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Uc edu 1104 development across the lifespan (revised)
 

Uc edu 1104 development across the lifespan (revised)

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    Uc edu 1104 development across the lifespan (revised) Uc edu 1104 development across the lifespan (revised) Document Transcript

    • Faculty of Education Development Across The Lifespan UC.EDU.1104 45 Hours (0 Lab Hours) 3 Credit Hours Instructed By: Office No.: Phone: (204) E-mail:Approved By: Alan Gardiner Dean, Faculty of Education 2009-2010Development Across the Lifespan UC.EDU.1104 Page 1 of 6
    • Course DescriptionThe participants in this course will be exposed to knowledge related to human developmentacross the lifespan from the indigenous world view (mental, physical, emotional and spiritualdevelopment) and the western Euro-centric world view (cognitive, affective, psychomotordomains).PrerequisiteNoneCo-requisiteNoneLearning OutcomesUpon successful completion of this course, students will be able to: 1) Explore human development across the lifespan from both Indigenous and Western perspective 2) Develop an understanding of learning theories from both a Indigenous and Western perspective 3) Explore the effect of heredity and the environment on the emotional, social, cognitive and physical development of children, youth, and adolescence and into adulthood. 4) Examine systems approaches within the context of families, community, culture, and society.Instructional Materials:Required text:Berk, Laura E., (2007). Development Through The Lifespan. 4th E, Boston. Allyn andBacon. ISBN: 0-205-49125-1.Additional ResourcesThe Eagle Feather Teaching – Manitoba First Nations Education Resource Centre(MFNERC) video.Development Across the Lifespan UC.EDU.1104 Page 2 of 6
    • Berk, Laura E., and Roberts, William L. (2009). Child Development, 3rd Cdn E. Toronto, ON; Pearson Education. ISBN: 0-205-664043-6The Brain and Early Childhood. (2000). Association for Supervision and Curriculum DevelopmentGreat Beginnings: The First Years Last Forever.http://www.wccf.org?project/beginnings.htmlBerk, L. (2007). Infants, Children, and Adolescents. Toronto, ON: Pearson EducationWilson, L. (2005). Partnerships. Toronto, ON: Thomson Nelson.Child care and children with special needs. (2000). Video Active ProductionsCreative Resources for the Anti-bias ClassroomHalack Ball, R. (2006). Supporting Families in Meaningful Ways. Young Children.61, 5, pages 10 – 11.www.htp://mccahouse.orgwww.ece.nelson.comSocial/emotional Developmenthttp://www.pbs.org/wholechild/abc/social.htmlMilestones of social/emotional DevelopmentYork, S. . (2002). Roots and Wings. Toronto, ON: Prentice HallProgram, F.N.P. (2006). FNPP Publications. http://www.fnpp.org/pub.htmEvaluationReflection Journal 20%Individual Presentations 20%Discussion Forums 20%Quizzes (bi-weekly) 20%Resource Development 20%TOTAL 100%Supplemental Privileges Yes X NoPlease refer to the University College of the North Student Handbook for eligibilitycriteria for supplemental privileges.Development Across the Lifespan UC.EDU.1104 Page 3 of 6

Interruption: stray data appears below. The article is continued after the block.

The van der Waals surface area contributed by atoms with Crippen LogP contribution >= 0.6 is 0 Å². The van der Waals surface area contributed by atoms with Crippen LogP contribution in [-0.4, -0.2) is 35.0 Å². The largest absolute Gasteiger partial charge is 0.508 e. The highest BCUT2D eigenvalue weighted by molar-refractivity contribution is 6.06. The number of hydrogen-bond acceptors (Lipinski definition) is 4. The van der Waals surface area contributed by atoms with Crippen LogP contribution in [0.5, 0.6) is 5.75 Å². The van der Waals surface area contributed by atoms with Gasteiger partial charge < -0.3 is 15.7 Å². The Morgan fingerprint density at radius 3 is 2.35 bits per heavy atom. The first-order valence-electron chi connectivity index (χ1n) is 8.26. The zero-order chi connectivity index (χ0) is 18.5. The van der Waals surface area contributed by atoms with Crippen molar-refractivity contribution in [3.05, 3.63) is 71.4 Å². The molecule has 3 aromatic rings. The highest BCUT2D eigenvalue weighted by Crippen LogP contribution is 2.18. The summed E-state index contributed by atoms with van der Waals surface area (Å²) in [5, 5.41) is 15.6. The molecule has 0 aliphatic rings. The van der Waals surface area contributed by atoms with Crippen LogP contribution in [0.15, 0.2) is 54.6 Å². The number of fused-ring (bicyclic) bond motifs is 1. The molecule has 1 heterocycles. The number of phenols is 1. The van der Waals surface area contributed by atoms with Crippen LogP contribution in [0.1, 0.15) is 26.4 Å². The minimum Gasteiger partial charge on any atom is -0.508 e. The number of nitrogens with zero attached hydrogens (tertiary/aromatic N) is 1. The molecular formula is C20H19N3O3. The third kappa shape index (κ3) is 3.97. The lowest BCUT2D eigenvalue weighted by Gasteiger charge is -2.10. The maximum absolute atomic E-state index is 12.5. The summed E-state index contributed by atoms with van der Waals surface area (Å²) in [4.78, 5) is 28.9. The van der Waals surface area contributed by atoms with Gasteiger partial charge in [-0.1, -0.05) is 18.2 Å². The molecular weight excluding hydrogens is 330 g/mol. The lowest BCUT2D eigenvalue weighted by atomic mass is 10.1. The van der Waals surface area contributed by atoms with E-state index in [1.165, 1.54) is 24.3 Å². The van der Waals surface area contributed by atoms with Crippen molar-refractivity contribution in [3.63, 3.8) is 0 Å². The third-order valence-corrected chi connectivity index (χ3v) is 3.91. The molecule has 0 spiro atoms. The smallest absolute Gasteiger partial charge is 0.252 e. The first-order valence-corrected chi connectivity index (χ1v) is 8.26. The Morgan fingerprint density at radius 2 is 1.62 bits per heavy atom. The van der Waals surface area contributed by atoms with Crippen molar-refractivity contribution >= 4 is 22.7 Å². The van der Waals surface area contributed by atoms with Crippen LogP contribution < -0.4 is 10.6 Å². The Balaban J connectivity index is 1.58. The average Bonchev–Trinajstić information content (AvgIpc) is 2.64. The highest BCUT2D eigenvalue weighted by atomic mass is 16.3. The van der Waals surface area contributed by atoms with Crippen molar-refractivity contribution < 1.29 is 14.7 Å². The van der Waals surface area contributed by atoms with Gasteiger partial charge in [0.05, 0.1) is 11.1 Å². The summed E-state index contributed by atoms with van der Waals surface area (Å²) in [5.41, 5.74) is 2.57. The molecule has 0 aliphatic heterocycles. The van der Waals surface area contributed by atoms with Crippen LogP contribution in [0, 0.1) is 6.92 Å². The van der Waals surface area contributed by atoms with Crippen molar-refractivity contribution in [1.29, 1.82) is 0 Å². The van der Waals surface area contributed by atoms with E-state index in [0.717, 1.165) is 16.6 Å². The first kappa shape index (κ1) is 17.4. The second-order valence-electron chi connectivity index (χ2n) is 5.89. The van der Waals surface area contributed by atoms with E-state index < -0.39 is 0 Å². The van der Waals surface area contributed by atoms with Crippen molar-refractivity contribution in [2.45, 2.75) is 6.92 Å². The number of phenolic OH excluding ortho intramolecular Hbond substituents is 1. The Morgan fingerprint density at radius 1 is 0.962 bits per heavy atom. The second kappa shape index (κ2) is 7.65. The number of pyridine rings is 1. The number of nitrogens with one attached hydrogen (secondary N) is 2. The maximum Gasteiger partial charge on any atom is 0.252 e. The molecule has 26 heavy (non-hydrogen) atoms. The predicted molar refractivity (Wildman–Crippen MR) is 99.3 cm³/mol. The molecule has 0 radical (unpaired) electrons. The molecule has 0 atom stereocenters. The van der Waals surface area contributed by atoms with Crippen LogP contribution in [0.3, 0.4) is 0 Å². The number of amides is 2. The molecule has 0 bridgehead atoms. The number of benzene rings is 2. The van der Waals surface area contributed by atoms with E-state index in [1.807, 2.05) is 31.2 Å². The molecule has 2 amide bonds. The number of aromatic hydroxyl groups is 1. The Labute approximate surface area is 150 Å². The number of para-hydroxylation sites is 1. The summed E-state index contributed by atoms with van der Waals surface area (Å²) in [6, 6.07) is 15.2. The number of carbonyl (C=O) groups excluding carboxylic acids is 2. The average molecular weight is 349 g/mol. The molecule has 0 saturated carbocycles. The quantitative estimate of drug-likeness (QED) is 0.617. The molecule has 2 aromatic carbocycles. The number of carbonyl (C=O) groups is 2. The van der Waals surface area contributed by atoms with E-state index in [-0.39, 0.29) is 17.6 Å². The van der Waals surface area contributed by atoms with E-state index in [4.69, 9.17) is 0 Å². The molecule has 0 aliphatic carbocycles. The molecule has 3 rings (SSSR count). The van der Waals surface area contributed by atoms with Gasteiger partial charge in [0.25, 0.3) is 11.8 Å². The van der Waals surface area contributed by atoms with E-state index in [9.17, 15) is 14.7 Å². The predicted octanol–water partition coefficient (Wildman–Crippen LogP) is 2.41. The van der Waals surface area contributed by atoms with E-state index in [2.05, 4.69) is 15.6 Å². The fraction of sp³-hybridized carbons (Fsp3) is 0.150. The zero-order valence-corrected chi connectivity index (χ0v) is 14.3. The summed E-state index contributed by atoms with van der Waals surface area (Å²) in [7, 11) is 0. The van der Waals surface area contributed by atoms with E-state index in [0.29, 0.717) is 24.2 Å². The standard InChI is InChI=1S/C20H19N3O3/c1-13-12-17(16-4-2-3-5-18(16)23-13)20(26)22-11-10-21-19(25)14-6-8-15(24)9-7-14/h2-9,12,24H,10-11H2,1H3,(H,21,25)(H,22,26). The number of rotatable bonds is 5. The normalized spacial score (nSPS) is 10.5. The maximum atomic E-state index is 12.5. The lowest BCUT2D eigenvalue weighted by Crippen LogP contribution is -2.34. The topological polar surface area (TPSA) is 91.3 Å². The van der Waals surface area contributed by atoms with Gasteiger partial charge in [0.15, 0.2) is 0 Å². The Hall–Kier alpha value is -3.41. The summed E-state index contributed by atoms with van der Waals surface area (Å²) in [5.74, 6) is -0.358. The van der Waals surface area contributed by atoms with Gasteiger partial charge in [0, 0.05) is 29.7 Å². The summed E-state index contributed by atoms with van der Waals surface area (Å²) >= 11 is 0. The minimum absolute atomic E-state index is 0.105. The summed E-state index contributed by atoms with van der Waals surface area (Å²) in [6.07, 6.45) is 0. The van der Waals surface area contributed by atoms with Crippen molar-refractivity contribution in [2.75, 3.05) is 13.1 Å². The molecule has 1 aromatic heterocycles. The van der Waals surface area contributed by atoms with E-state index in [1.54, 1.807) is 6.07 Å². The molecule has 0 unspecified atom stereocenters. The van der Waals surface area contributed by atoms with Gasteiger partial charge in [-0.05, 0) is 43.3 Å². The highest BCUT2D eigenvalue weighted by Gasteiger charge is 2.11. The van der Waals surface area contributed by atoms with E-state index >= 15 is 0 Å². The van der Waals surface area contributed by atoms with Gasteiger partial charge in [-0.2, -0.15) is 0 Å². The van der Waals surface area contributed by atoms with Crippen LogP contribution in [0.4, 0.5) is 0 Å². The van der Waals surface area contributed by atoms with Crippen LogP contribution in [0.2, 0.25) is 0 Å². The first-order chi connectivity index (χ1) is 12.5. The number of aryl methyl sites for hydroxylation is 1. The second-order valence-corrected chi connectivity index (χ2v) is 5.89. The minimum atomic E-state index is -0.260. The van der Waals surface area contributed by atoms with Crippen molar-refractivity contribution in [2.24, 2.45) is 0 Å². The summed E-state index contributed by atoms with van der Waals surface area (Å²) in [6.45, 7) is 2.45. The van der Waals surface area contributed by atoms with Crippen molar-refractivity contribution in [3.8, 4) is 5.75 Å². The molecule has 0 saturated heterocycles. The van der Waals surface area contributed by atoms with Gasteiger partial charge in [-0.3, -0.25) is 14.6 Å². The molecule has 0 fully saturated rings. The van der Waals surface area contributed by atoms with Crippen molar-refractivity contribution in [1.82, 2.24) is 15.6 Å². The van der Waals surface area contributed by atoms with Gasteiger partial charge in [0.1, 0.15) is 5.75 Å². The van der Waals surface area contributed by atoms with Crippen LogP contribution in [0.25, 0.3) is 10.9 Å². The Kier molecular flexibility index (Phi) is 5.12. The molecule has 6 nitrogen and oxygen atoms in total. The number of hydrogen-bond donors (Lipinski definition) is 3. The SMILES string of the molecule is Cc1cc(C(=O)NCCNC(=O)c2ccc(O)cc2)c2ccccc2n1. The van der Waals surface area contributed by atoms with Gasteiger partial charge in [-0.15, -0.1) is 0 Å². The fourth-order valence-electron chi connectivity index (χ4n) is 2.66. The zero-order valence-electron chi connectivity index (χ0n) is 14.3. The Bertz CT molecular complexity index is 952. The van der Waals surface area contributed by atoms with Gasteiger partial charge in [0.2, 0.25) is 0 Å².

• Assignment Descriptions 1) Reflection Journal- students will be required to keep a journal where they will document their learning journey. Students will be expected to make one entry for each week of the course duration (total: 16 weeks). This allows students to reflect on what they have learnt, questions they have and the journal will be used as an evaluative tool for overall learning at the end of the course. 2) Individual presentations- each student will be required to pick a topic related to course content and develop and research that topic. Each student will then create a powerpoint presentation based on the information they have gathered. Topics will be provided by the instructor; if students are interested in an alternate topic, they will be required to have it approved by the instructor prior to beginning the presentation. 3) Discussion Forums- students will be engaged in 4 discussion forums that will discuss issues/concepts/ideas presented within the textbook. Students will be evaluated on their responses and overall participation in the forums. 4) Quizzes- students will complete 8 quizzes worth 20% of their final mark. These quizzes will replace a final test at the end of the course. Quizzes will be based on readings from your textbook. Students will be given 1 attempt to complete each quiz. Quizzes are timed. You will have 20 minutes to complete each quiz. Each quiz will have 10 questions. 5) Resource Development- as a prospective eduational assistant, you will be working in a school setting with students who are at different stages of development. Students will first select an area of development that interests them and then pick an age range (as broken down in your text). Next, students will need to identify what it is that they would do, as an educational assistant, to support students who may need extra support in the developmental area they have chosen. (For example, social development in middle childhood; what strategies could be used to assist students in developing social skills, establishing relationships, self-esteem, etc). Next, Students will create an information resource (such as a pamphlet, flyer, brochure, etc.) In this resource, outline they area you’ve chosen, the age range and then identify the strategies that could be applied.Grade ScaleThe Grade Scale applies to all courses offered for credit. The level of a student’s achievement ineach course will be denoted by a letter grade as follows: Percentage Letter Grade Grade Point Description 90-100 A+ 4.5 Outstanding 80-89 A 4.0 Exceptional 76-79 B+ 3.5 Excellent 70-75 B 3.0 Very Good 66-69 C+ 2.5 Above Average 60-65 C 2.0 AverageDevelopment Across the Lifespan UC.EDU.1104 Page 4 of 6